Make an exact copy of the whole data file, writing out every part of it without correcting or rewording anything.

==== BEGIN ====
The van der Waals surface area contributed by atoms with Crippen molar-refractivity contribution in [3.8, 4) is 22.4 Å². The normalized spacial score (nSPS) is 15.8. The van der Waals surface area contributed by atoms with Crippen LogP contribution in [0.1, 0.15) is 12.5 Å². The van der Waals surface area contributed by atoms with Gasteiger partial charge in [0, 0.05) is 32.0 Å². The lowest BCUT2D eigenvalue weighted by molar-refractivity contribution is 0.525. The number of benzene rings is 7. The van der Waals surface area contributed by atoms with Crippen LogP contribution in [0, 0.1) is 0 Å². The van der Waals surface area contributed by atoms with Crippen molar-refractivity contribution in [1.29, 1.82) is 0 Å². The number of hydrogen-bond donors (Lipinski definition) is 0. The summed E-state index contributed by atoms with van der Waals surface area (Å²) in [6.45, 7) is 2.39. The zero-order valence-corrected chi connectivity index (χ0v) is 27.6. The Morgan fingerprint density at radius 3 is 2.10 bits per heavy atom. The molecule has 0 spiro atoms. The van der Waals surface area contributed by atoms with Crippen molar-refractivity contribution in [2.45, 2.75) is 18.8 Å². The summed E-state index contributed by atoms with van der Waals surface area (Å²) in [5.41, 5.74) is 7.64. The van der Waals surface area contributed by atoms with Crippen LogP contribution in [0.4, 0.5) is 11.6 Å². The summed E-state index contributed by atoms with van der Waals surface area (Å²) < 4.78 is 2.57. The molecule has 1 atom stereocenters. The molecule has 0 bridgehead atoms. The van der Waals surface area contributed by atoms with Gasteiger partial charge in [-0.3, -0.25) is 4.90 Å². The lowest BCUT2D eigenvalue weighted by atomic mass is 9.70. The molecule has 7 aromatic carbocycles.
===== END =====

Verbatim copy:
The van der Waals surface area contributed by atoms with Crippen molar-refractivity contribution in [3.8, 4) is 22.4 Å². The normalized spacial score (nSPS) is 15.8. The van der Waals surface area contributed by atoms with Crippen LogP contribution in [0.1, 0.15) is 12.5 Å². The van der Waals surface area contributed by atoms with Gasteiger partial charge in [0, 0.05) is 32.0 Å². The lowest BCUT2D eigenvalue weighted by molar-refractivity contribution is 0.525. The number of benzene rings is 7. The van der Waals surface area contributed by atoms with Crippen LogP contribution in [0, 0.1) is 0 Å². The van der Waals surface area contributed by atoms with Crippen molar-refractivity contribution in [1.29, 1.82) is 0 Å². The number of hydrogen-bond donors (Lipinski definition) is 0. The summed E-state index contributed by atoms with van der Waals surface area (Å²) in [6.45, 7) is 2.39. The zero-order valence-corrected chi connectivity index (χ0v) is 27.6. The Morgan fingerprint density at radius 3 is 2.10 bits per heavy atom. The molecule has 0 spiro atoms. The van der Waals surface area contributed by atoms with Crippen molar-refractivity contribution in [2.45, 2.75) is 18.8 Å². The summed E-state index contributed by atoms with van der Waals surface area (Å²) in [5.41, 5.74) is 7.64. The van der Waals surface area contributed by atoms with Crippen LogP contribution in [0.4, 0.5) is 11.6 Å². The summed E-state index contributed by atoms with van der Waals surface area (Å²) < 4.78 is 2.57. The molecule has 1 atom stereocenters. The molecule has 0 bridgehead atoms. The van der Waals surface area contributed by atoms with Gasteiger partial charge in [-0.3, -0.25) is 4.90 Å². The lowest BCUT2D eigenvalue weighted by atomic mass is 9.70. The molecule has 7 aromatic carbocycles.